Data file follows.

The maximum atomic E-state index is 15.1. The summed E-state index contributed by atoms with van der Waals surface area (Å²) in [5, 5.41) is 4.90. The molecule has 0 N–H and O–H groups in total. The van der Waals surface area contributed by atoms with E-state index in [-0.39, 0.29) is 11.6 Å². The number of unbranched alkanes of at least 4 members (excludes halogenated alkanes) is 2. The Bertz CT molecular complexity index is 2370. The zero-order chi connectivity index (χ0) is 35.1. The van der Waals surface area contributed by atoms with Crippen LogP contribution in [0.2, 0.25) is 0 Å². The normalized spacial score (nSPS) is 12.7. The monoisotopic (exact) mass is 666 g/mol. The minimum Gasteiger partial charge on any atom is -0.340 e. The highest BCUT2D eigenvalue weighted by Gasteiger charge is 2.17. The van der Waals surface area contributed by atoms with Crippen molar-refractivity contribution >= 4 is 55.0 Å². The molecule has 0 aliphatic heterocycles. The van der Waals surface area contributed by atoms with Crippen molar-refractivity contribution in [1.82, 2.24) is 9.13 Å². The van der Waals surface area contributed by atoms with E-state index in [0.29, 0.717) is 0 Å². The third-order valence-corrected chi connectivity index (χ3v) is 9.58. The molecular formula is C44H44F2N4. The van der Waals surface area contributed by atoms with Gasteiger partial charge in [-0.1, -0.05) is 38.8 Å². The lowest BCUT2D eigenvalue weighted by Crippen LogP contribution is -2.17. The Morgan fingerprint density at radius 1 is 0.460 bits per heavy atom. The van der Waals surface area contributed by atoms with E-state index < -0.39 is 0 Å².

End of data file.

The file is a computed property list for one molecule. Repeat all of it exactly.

The maximum atomic E-state index is 15.1. The summed E-state index contributed by atoms with van der Waals surface area (Å²) in [5, 5.41) is 4.90. The molecule has 0 N–H and O–H groups in total. The van der Waals surface area contributed by atoms with E-state index in [-0.39, 0.29) is 11.6 Å². The number of unbranched alkanes of at least 4 members (excludes halogenated alkanes) is 2. The Bertz CT molecular complexity index is 2370. The zero-order chi connectivity index (χ0) is 35.1. The van der Waals surface area contributed by atoms with Crippen LogP contribution in [0.2, 0.25) is 0 Å². The normalized spacial score (nSPS) is 12.7. The monoisotopic (exact) mass is 666 g/mol. The minimum Gasteiger partial charge on any atom is -0.340 e. The highest BCUT2D eigenvalue weighted by Gasteiger charge is 2.17. The van der Waals surface area contributed by atoms with Crippen molar-refractivity contribution >= 4 is 55.0 Å². The molecule has 0 aliphatic heterocycles. The van der Waals surface area contributed by atoms with Crippen molar-refractivity contribution in [1.82, 2.24) is 9.13 Å². The van der Waals surface area contributed by atoms with E-state index in [0.29, 0.717) is 0 Å². The third-order valence-corrected chi connectivity index (χ3v) is 9.58. The molecular formula is C44H44F2N4. The van der Waals surface area contributed by atoms with Gasteiger partial charge in [-0.1, -0.05) is 38.8 Å². The lowest BCUT2D eigenvalue weighted by Crippen LogP contribution is -2.17. The Morgan fingerprint density at radius 1 is 0.460 bits per heavy atom. The van der Waals surface area contributed by atoms with E-state index < -0.39 is 0 Å².